- Bank of Israel says it's worried about financial stability
- Kahlon says stability shouldn't come at consumers' expense
Big changes are in store for Israel’s tightly regulated banking industry even as the Bank of Israel and Finance Ministry squabble over how to put them into effect.
Finance Minister Moshe Kahlon, who became a political force by driving down telecom prices, wants to slash banking costs by adding new credit providers. Bank of Israel Governor Karnit Flug agrees new lending avenues are needed but said she would oppose measures “liable to sow the seeds of the next crisis.”
Whatever compromises they may agree to, the changes will alter the landscape of a banking system whose controls supporters credit with helping Israel to weather the 2008 global crisis. They’ve already reached common ground while sitting on a government panel that’s recommended ways to expand banking competition, including requiring the top two lenders to sell credit card operations and letting institutional investors loan more money to households and small businesses.
“There is a revolution on the way,” Ruth Plato-Shinar, director at the Center for Banking Law at the Netanya Academic College, who is writing a book on banking regulation, said in an interview. “We will see a different capital market system in which the role of banks in the retail credit market will be severely diminished.”
The Bank of Israel and Finance Ministry are divided over three major points:
- The central bank wants to let the top two lenders, Bank Hapoalim Ltd. and Bank Leumi Le-Israel Ltd., offer new cards immediately after they sell their current ones so the spun-off companies won’t continue to dominate the market. The ministry says the spinoffs need time to gain market share without competing with the banks.
- The ministry wants a separate regulator to oversee non-bank lenders. The central bank wants supervision over all lenders whose collapse could jeopardize the banking system.
- The ministry wants institutional investors to take a larger role in extending credit to consumers and small businesses. One recommendation is to make it easier to borrow against pensions, an option the central bank says could jeopardize some people’s savings.
“Competition is good for the economy, so a reform that lowers credit margins and helps consumers and small businesses should be encouraged,” said Rafi Melnick, a former Bank of Israel policy maker now lecturing at the Interdisciplinary Center Herzliya. “But when you’re talking about financial markets and the banking system, we should be concerned about a shock that hits the system too quickly. It needs to be prudent and gradual.”
The changes are going to eat into banks’ profits, which aren’t high compared with their global peers, the Bank of Israel has said. More competition will probably force them to slash costs inflated by “inefficient banking systems, fat salaries and large workforces,” said Michael Sarel, a former Finance Ministry chief economist who now heads the Kohelet Economic Forum, a research center.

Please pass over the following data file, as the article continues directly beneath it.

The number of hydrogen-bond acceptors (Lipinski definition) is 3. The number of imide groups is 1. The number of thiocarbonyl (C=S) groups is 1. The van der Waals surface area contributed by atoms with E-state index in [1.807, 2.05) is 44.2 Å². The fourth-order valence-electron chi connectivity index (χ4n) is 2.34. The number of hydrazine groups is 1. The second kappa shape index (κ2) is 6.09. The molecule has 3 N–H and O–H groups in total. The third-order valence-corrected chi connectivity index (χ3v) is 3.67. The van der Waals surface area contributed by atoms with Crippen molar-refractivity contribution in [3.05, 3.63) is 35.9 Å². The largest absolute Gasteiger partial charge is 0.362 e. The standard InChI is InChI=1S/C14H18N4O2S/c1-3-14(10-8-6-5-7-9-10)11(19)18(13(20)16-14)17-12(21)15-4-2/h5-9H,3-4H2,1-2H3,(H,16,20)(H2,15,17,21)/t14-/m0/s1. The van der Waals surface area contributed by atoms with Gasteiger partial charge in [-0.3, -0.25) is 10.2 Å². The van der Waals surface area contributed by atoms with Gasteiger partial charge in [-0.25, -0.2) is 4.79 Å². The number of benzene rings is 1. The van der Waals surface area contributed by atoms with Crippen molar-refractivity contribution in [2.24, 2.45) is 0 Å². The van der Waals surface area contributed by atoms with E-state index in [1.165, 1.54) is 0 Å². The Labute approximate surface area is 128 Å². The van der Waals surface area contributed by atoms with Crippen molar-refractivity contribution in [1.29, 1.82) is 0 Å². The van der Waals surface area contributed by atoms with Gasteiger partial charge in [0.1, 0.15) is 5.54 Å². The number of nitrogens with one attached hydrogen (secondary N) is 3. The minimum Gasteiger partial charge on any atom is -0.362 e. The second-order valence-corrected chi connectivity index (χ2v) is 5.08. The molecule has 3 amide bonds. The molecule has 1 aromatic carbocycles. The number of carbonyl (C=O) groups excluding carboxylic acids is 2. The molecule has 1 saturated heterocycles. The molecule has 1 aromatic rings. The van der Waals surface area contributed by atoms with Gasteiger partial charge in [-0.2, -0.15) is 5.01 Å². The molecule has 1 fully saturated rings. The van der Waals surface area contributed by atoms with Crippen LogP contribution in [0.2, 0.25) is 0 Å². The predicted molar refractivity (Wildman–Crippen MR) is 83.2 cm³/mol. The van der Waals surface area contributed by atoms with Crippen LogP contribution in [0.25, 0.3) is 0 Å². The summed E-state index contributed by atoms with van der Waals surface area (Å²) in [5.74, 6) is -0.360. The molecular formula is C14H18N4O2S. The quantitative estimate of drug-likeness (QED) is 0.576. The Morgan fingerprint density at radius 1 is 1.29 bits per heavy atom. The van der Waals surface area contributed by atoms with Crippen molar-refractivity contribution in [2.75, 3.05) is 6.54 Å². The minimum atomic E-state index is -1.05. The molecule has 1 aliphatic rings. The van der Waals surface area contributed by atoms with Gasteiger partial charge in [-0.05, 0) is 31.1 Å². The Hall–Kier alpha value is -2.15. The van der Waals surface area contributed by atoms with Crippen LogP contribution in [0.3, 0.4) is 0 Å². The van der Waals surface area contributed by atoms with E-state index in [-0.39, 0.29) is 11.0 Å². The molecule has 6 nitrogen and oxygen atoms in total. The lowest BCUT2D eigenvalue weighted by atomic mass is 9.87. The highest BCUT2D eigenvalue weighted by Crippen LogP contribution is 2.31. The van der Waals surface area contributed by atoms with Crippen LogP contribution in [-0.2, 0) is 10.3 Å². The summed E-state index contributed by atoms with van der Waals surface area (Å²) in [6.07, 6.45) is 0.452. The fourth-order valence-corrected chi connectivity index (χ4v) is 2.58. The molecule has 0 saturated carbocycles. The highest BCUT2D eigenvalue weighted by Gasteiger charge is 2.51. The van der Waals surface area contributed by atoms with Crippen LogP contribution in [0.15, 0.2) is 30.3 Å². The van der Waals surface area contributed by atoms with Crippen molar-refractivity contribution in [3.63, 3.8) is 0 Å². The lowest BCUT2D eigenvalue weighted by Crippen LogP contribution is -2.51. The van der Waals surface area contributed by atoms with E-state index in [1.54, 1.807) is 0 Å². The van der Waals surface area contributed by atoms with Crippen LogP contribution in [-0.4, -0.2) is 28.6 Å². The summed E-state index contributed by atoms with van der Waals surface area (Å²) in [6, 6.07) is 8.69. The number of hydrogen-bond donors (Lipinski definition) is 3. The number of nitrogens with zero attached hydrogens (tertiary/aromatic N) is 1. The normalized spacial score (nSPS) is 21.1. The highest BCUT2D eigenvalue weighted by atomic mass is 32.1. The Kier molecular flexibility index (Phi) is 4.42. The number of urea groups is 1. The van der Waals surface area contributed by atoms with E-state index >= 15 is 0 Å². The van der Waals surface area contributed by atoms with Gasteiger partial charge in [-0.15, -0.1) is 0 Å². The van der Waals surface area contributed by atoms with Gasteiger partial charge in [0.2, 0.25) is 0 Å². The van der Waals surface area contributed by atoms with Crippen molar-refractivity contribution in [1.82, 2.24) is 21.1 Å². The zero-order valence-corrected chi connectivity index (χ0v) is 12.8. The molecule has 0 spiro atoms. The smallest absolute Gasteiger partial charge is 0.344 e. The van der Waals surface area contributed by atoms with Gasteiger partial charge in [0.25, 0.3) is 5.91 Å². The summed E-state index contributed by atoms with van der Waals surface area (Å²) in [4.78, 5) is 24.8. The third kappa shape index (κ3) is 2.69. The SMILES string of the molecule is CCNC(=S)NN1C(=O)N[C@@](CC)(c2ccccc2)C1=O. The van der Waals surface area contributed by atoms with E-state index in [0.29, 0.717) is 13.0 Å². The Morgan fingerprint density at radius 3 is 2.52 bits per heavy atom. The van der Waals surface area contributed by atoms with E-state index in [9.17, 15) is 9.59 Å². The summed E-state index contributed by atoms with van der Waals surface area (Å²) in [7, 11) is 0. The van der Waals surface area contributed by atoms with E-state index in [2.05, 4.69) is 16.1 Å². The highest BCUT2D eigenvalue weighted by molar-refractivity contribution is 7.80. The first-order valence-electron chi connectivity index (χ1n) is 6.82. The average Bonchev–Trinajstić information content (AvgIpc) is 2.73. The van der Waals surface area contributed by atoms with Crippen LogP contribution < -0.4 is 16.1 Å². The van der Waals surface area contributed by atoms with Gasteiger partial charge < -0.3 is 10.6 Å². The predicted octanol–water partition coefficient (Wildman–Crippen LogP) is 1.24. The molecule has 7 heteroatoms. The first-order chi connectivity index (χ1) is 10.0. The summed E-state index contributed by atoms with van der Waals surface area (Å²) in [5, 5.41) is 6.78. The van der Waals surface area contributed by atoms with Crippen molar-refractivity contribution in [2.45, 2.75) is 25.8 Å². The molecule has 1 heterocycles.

Last month the central bank told the banks to submit new efficiency plans to ensure they will remain profitable as fees are cut.
The Tel Aviv banking index has declined by about 5 percent since the panel was appointed in June, about half as much as the benchmark TA-25 index.
Kahlon’s new Kulanu party won 10 seats in parliament last year on his pledge to cut living costs. A major banking reform could burnish his image, so he will fight to make sure the reform is passed, said Menachem Klein, a political science professor at Bar-Ilan University.
“The Israeli public dislikes the banks,” Klein said. “It’s very clear that this is a reform he needs politically.”
The high cost of credit has fed the public’s resentment. Bank credit margins on small businesses and households are significantly higher than that on large corporations, which already raise debt from institutional investors under an earlier reform. The committee’s proposals would let non-bank lenders tap a small-business and household credit market worth about 300 billion shekels ($76 billion), excluding mortgages, according to Dror Strum, a former antitrust commissioner who headed the government panel.
“We know the margins are quite high,” central bank Deputy Governor Nadine Baudot-Trajtenberg, a member of the panel, said in an interview. “A more competitive market should reduce margins for individuals.”
The creation of a registry to rate individuals’ credit will allow non-banks to better assess the risks of lending to consumers, she said.
Micah Avni, chief executive officer of Peninsula Group Ltd., a non-bank lender, said the central bank’s strict regulations have helped to keep the banking industry in just a few hands.
“There hasn’t been a new bank in this country in 30 years,” he said. “The banks are coddled by the central bank and protected from true competition.”
The new banking supervisor Hedva Ber, a former Bank Leumi executive, has shown more flexibility. She recently announced lower capital requirements for non-banking credit institutions and expressed openness to letting spun-off credit card companies become banks.
The credit proposals are also meant to address as much as 40 billion shekels of outstanding debt borrowed on the black market because bank credit wasn’t available, Strum said.
“What we hope to accomplish with our reform is not to expand the amount of credit in the economy, but simply cut down the overall expenditures on credit by lowering the price, and to bring much of the black-market borrowing back into the ordinary financial system,” Strum said, predicting the new banking regulations would be in place by April. “That will make the entire economy safer and push down credit margins.”